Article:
130 workers’ jobs are at risk as receivers visited Apex Minerals’ Wiluna mine on Wednesday to decide the next course of action on the loss-making gold operation.
Ferrier Hodgson was appointed receivers after secured creditor RF Capital, the private company of Multiplex heir Andrew Roberts, backed out of extending a $5 million credit line.
It has appointed Pitch Partners’ Bryan Hughes as administrator.
RF Capital’s withdrawal means executive chairman Ed Eshuys’ endeavour to save Apex ends after he replaced company founder Mark Ashley in April last year.
The West Australian reported it is still early to know whether the gold mine would be placed on care and maintenance before a sale or whether Ferrier would attempt to trade Apex and lift it out of its troubles.
This would need considerable capital boost and it is not know whether Roberts would use relief from other creditor demands approved by the receivership process to inject more cash into Apex and rescue Wiluna.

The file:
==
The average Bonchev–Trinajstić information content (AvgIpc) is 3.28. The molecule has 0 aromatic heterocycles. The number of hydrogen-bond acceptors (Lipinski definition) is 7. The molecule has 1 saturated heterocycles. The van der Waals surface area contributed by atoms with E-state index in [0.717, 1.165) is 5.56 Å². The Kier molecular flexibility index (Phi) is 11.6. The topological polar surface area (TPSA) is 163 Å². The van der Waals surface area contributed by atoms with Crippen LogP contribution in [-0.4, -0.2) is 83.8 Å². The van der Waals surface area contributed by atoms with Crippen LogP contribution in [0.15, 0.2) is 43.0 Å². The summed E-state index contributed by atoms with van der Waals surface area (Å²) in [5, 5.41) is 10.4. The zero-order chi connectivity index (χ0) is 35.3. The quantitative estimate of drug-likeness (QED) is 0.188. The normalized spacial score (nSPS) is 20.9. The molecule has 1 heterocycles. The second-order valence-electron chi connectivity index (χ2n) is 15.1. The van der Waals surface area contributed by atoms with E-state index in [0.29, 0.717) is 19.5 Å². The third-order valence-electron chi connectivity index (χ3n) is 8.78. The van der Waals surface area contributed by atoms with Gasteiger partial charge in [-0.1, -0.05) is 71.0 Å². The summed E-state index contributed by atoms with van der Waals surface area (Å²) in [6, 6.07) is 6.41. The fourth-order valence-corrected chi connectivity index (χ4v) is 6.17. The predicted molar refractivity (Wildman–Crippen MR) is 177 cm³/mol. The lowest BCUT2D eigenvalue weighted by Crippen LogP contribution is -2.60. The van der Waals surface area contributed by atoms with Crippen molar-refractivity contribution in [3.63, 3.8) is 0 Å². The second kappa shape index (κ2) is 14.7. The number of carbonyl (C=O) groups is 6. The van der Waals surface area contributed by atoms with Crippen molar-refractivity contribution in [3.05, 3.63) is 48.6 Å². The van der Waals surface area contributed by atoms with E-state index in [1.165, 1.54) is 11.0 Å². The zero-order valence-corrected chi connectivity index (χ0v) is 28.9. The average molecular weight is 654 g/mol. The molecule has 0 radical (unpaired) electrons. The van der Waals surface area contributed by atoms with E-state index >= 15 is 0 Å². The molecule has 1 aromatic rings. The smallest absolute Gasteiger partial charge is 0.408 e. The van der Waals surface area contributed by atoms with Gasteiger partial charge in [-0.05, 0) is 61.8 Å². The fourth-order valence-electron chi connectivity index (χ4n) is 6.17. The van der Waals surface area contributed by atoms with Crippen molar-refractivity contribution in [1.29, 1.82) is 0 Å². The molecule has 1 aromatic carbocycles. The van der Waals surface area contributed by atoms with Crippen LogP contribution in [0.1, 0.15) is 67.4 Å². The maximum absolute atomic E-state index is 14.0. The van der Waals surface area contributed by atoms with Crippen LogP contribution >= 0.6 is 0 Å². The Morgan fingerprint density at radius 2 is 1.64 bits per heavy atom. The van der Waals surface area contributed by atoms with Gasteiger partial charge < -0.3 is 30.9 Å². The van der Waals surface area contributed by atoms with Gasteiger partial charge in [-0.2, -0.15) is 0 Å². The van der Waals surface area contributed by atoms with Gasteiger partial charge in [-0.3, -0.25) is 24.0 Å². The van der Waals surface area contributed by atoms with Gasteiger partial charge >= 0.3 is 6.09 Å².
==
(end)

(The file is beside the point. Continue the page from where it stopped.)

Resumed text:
Hughes is also looking at alternatives to rejuvenate Apex but patience is running thin in the equity markets and among previous supporters.
The company was hit with a mechanical failure this week resulting in power shortage.
It said the breakdown of the gas-powered generator meant mine operations had to be curtailed.
Many of the workers were briefly stood down, as Apex had to go back to creditors to ask for another $1 million in cash injection.
Apex was previously a Mark Creasey vehicle for the purpose of exploring the Windimurra base metal ‘superproject’.
The company poured $28 million into three projects before acquiring the Wiluna project from Oxiana in June 2007 in a cash and scrip deal worth $29.5 million.
It raised more than $250 million from shareholders since then, and accumulated losses of more than $350 million. Apex only made profits in 2010-11 of $20.2 million and has been in debt every other year.